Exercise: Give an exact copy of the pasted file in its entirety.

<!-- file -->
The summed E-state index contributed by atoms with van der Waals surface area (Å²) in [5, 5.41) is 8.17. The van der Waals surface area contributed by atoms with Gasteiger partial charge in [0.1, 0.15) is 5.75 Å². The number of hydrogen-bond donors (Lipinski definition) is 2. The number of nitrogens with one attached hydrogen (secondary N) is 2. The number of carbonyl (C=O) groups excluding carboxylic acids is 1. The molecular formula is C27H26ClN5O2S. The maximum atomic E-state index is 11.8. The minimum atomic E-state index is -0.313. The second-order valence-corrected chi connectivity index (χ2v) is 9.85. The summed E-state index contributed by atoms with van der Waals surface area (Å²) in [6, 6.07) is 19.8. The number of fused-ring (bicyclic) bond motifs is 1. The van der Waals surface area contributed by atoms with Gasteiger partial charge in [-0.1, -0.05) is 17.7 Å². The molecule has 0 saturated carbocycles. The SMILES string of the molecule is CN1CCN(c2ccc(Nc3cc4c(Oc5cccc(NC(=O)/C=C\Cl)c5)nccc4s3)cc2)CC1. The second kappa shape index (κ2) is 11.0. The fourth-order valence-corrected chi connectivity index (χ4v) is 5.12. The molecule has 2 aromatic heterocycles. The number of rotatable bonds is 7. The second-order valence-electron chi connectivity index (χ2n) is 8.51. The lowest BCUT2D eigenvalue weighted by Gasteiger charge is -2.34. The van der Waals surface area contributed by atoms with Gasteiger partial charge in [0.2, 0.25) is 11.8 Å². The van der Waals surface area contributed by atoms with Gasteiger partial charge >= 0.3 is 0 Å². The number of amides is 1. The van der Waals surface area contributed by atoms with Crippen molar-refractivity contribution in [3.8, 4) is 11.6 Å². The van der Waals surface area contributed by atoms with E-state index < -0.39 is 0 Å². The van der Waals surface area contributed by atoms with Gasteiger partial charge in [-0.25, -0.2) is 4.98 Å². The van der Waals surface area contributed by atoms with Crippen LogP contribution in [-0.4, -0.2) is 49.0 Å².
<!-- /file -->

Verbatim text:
The summed E-state index contributed by atoms with van der Waals surface area (Å²) in [5, 5.41) is 8.17. The van der Waals surface area contributed by atoms with Gasteiger partial charge in [0.1, 0.15) is 5.75 Å². The number of hydrogen-bond donors (Lipinski definition) is 2. The number of nitrogens with one attached hydrogen (secondary N) is 2. The number of carbonyl (C=O) groups excluding carboxylic acids is 1. The molecular formula is C27H26ClN5O2S. The maximum atomic E-state index is 11.8. The minimum atomic E-state index is -0.313. The second-order valence-corrected chi connectivity index (χ2v) is 9.85. The summed E-state index contributed by atoms with van der Waals surface area (Å²) in [6, 6.07) is 19.8. The number of fused-ring (bicyclic) bond motifs is 1. The van der Waals surface area contributed by atoms with Gasteiger partial charge in [-0.1, -0.05) is 17.7 Å². The molecule has 0 saturated carbocycles. The SMILES string of the molecule is CN1CCN(c2ccc(Nc3cc4c(Oc5cccc(NC(=O)/C=C\Cl)c5)nccc4s3)cc2)CC1. The second kappa shape index (κ2) is 11.0. The fourth-order valence-corrected chi connectivity index (χ4v) is 5.12. The molecule has 2 aromatic heterocycles. The number of rotatable bonds is 7. The second-order valence-electron chi connectivity index (χ2n) is 8.51. The lowest BCUT2D eigenvalue weighted by Gasteiger charge is -2.34. The van der Waals surface area contributed by atoms with Gasteiger partial charge in [0.2, 0.25) is 11.8 Å². The van der Waals surface area contributed by atoms with Gasteiger partial charge >= 0.3 is 0 Å². The number of amides is 1. The van der Waals surface area contributed by atoms with Crippen molar-refractivity contribution in [3.8, 4) is 11.6 Å². The van der Waals surface area contributed by atoms with E-state index < -0.39 is 0 Å². The van der Waals surface area contributed by atoms with Gasteiger partial charge in [-0.25, -0.2) is 4.98 Å². The van der Waals surface area contributed by atoms with Crippen LogP contribution in [-0.4, -0.2) is 49.0 Å².